However, Index Server indexes the private server directories on the server when you install it (e.g., IIS Help files and samples). As a result, casual users, Web site authors, and potential intruders can find this information. If you don't want that kind of index available on your production server, you must remove all these directories in the Index Server default Web catalog. This situation highlights a serious disadvantage to using Index Sever: You need to set up and maintain each catalog. You also need to update catalogs whenever you add new directories or Web sites to the server. In an intranet setting in which the document assets are important, it's worth the effort to build and maintain catalogs with Index Server. However, not all Web sites warrant this type of effort. Take, for example, the hosting server with its 1000 or so small hosted Web sites. The cost of setting up and maintaining a catalog for each site and maintaining it would be too high for most small companies. The FrontPage WAIS search engine is a better tool for small companies that want search capability but can't afford to use Index Server.

Creating autonomous Web sites. If you partition your server into multiple, distinct Web domains (as in an Internet hosting scenario), each Web domain needs to be a world of its own. In this type of setup, finding the time to manually build and maintain catalogs for each Web domain would be a problem. In addition, you don't want users who are searching one catalog in one Web site to receive search results from another catalog that happens to have its Web site on the same server. The built-in WAIS search engine in FrontPage automatically takes care of these problems. With the WAIS search engine, each Web site administrator manages the site's autonomous searches.

How the FrontPage WAIS Search Engine Works
The FrontPage 2000 WAIS search engine stores Web site catalogs that you create in the private directory _vti_txt\default.wti. These files aren't visible in FrontPage Explorer, but you can see them in Windows Explorer and in the IIS snap-in in the MMC. The search engine completely controls the content of this directory, so it will overwrite any edits you perform manually on these files the next time it indexes the site. The all.cat file has a listing of all the pages in the catalog for this FrontPage Web site. Sub-Web sites each have their own _vti_txt directories. You can also see other catalogs in this directory, such as _cusudi.cat, which is the catalog file for a discussion group that exists on this Web site. FrontPage and the WAIS search engine automatically maintain the discussion group catalog and its index as part of the FrontPage Discussion Group component. (The FrontPage Discussion Group Wizard creates a search page automatically for a discussion group when the Web site author creates the discussion group. The FrontPage Discussion Group Server Extensions cause the WAIS search engine to automatically reindex the discussion group every time there is a submission to it.)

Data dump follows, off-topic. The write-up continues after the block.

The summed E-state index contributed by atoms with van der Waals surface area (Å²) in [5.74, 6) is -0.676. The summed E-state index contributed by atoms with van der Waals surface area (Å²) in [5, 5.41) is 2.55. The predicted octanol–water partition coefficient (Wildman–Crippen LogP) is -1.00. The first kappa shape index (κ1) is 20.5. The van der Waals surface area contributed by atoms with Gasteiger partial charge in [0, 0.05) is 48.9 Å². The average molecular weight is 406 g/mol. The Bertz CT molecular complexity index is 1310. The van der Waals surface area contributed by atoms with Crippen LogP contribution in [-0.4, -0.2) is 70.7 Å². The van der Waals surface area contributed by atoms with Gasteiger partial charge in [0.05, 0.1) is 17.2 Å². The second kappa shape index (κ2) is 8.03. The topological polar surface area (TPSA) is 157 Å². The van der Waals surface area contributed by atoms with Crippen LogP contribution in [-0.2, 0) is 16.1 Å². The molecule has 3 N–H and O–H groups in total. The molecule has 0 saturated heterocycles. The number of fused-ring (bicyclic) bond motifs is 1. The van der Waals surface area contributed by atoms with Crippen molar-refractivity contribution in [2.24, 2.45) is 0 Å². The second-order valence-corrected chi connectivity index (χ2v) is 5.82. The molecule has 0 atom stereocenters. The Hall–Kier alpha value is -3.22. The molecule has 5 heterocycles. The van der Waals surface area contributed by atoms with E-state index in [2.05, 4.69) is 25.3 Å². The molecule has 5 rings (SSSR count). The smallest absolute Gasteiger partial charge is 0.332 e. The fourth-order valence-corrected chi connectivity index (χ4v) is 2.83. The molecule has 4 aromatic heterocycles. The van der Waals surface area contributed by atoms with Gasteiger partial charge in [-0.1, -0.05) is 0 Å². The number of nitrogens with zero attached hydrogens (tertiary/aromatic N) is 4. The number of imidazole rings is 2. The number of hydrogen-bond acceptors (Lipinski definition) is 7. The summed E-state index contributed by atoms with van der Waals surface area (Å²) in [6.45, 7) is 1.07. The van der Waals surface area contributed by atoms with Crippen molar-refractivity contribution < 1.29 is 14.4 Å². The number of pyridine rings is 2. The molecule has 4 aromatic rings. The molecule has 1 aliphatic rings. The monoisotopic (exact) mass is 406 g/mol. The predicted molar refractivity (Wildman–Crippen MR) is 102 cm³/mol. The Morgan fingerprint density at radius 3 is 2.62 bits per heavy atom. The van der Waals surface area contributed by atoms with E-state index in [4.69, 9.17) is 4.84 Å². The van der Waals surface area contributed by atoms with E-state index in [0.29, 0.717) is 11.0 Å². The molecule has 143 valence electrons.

When FrontPage uses the WAIS search engine, each FrontPage web and subweb has its own index. For example, adsresults2000 (http://www.americandrivingsociety.org/adsresults 2000) is a subweb under the virtual server ads: If you use the search page in ads to conduct a search, it won't show files from the adsresults2000 subweb, even though adsresults2000 is also a subdirectory under ads.

You can regenerate an index manually from the IIS snap-in in the MMC. Right-click the site, and select Task, Recalculate Web. FrontPage Web site authors can also force an index to update by selecting Recalculate Hyperlinks from the Tools menu in FrontPage Explorer.

Using WAIS to Create a Search Page for a FrontPage Web Site